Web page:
Family Names in Cherokee County Genealogy

Cherokee County was formed in 1897 from parts of Spartanburg. It is famous for the town of Cowpens, the site of the Revolutionary War Battle of Cowpens on January 17, 1781. This battle was a decisive victory for the revolutionary forces. Iron mining ruled the area’s economy and is sometimes referred to as the Old Iron District.

The Bloody Battle of Cowpens

This battle is regarded as one of the most brilliantly executed in history! On one side, we have the guerrilla fighter General Daniel Morgan, and on the other, Lt. General Banastre Tarleton, well-deserving of his title ” the butcher. On January 17, 1781, the Continental Army troops and colonial militia under Brigadier General Daniel Morgan decisively defeated a British force known as the Black Legion”, led by Lt. Colonel Banastre Tarleton. Tarleton quickly made himself famous by taking unfair advantage of the enemy and butchering them after they waved the white flag. Hence, the name ” the butcher”. However, General Morgan was no patsy and sorely defeated the British, leaving 110 dead, over 200 wounded, and 500 captured. The battle took place on the site of Hannah Cowpens and in an open pasture. The flat land accommodated the European combat style, with each army facing one another. Tarleton was 26 years old and had served with distinction at the Siege of Charleston and the Battle of Camden.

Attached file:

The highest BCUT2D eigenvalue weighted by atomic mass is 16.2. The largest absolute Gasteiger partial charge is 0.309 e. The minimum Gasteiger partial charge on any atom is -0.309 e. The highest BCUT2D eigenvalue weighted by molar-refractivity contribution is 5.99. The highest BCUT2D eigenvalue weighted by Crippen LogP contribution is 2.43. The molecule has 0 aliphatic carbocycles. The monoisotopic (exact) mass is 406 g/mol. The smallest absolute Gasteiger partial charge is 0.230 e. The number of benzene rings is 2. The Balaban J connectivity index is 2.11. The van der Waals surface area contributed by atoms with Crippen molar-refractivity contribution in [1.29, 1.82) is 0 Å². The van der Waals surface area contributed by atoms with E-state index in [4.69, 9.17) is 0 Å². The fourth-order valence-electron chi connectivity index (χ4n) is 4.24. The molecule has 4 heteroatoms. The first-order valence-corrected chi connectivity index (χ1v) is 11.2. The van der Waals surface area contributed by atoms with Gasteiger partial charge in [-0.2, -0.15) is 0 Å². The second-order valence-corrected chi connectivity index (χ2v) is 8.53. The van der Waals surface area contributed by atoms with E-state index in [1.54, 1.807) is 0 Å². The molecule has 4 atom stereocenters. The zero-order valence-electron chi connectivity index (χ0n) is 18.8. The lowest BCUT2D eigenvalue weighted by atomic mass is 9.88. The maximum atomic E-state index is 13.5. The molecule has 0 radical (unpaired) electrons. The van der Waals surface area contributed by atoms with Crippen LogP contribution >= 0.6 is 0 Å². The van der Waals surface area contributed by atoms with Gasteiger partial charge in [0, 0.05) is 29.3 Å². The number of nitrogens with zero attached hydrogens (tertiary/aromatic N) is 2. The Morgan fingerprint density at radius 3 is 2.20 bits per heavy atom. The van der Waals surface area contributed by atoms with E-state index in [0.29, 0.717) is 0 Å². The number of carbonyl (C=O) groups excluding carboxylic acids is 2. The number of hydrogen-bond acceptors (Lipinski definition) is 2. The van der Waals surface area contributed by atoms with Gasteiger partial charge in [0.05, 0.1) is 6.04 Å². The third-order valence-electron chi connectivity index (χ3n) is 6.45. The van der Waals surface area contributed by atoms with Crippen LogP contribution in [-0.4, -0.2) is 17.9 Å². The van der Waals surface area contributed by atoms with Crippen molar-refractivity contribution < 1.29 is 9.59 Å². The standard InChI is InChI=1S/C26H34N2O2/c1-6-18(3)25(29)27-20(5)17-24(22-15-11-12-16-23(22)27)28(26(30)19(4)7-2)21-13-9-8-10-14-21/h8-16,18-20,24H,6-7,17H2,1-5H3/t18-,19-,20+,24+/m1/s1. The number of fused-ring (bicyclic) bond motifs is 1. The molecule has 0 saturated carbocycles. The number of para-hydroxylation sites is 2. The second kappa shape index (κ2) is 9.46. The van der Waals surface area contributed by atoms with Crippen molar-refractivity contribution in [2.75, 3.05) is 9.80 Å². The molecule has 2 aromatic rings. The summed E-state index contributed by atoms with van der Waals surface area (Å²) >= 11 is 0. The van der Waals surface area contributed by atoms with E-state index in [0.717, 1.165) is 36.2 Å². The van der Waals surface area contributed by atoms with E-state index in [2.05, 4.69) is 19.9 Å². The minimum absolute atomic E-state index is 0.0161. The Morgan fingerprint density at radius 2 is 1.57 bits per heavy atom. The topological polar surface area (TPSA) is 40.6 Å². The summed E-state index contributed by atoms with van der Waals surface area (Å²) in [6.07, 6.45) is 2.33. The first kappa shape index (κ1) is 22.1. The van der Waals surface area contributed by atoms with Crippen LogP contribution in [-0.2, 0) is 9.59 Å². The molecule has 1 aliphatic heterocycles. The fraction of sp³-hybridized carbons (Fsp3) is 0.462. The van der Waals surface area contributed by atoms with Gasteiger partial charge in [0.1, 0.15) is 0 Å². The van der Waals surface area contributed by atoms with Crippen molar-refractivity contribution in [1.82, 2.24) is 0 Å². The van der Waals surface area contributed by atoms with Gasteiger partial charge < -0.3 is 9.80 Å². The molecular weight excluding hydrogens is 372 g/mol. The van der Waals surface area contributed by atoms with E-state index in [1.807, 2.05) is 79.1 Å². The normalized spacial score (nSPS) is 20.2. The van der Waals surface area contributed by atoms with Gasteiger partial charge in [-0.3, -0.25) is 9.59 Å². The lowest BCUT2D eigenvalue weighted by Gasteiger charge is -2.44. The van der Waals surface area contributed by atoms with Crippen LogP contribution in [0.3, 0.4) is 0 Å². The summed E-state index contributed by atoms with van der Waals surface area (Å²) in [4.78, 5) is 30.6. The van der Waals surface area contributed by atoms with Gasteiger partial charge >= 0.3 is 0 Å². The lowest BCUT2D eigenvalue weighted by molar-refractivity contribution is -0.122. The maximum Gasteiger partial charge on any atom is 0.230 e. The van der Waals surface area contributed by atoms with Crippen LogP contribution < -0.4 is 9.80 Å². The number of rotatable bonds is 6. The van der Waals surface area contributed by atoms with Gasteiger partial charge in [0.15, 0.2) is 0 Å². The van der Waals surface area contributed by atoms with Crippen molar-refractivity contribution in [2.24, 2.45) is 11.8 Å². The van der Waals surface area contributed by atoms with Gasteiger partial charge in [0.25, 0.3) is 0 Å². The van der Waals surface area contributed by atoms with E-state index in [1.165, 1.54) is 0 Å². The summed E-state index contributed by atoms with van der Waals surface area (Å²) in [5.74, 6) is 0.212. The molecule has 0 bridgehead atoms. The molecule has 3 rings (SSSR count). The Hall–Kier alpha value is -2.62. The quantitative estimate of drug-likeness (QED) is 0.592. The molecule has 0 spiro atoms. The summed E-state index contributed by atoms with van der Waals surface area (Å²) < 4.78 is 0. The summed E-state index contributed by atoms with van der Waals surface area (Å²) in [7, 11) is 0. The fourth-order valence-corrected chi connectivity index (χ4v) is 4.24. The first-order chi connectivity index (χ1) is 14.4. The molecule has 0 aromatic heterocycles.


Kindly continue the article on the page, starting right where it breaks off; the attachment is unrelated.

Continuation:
Commanding the British Legion, a mixed infantry/cavalry force composed of American Loyalists who constituted some of the best British troops in the Carolinas, Tarleton won decisive victories at Moncks Corner and Fishing Creek. He became infamous among Patriots after his victory at the Battle of Waxhaws. His men had killed American soldiers after they had surrendered. But Tarleton excused it by saying that his horse had been shot out from underneath him during the initial charge and that his men, thinking him dead, engaged in ” a vindictive asperity not easily restrained. Afterward, Tarleton and the Legion marched to Ninety-Six, and upon learning that Morgan was not there, he decided to pursue it. Lord Cornwallis sent the reinforcements requested, and Tarleton set out with his enlarged command to drive Morgan across the Broad River. On January 12th, he received word of Morgan’s location. Now drove his men into an arduous march and commanded them to build boats to cross rivers that were flooded by winter rains. When Morgan heard that Tarleton was in pursuit, he retreated north to avoid being trapped between Tarleton and Cornwallis. On January 16th, aware that Tarleton was close, Morgan approached the Broad River high with floodwaters. By nightfall, he reached the Cowpens, a well-known grazing area for local cattle. Pickens, who had been patrolling, arrived that evening with a large body of militia. Morgan decided to stand and fight rather than continue to retreat and risk being caught by Tarleton while fording the Broad River. But Tarleton denied his troops camp, pushing them to march throughout the night. Daniel Morgan used the landscape of Cowpens, the reliability of his troops, the assumptions of his opponents, and the time afforded him before the arrival of Tarleton to his advantage. He was aware that untrained militiamen comprised a large portion of his force and that the Battle of Camden had ended in disaster when the militia, which was half of the American force, broke and ran as soon as the shooting started. To eliminate that possibility, he stationed his army between the Broad and Pacolet Rivers, selecting a low hill as the center of his position for the infantry and deliberately leaving his flanks exposed. With a ravine on their right flank and a creek on their left flank, Morgan reasoned his forces were protected against British flanking maneuvers at the beginning of the battle. Meanwhile, the British pushed forward, expecting success.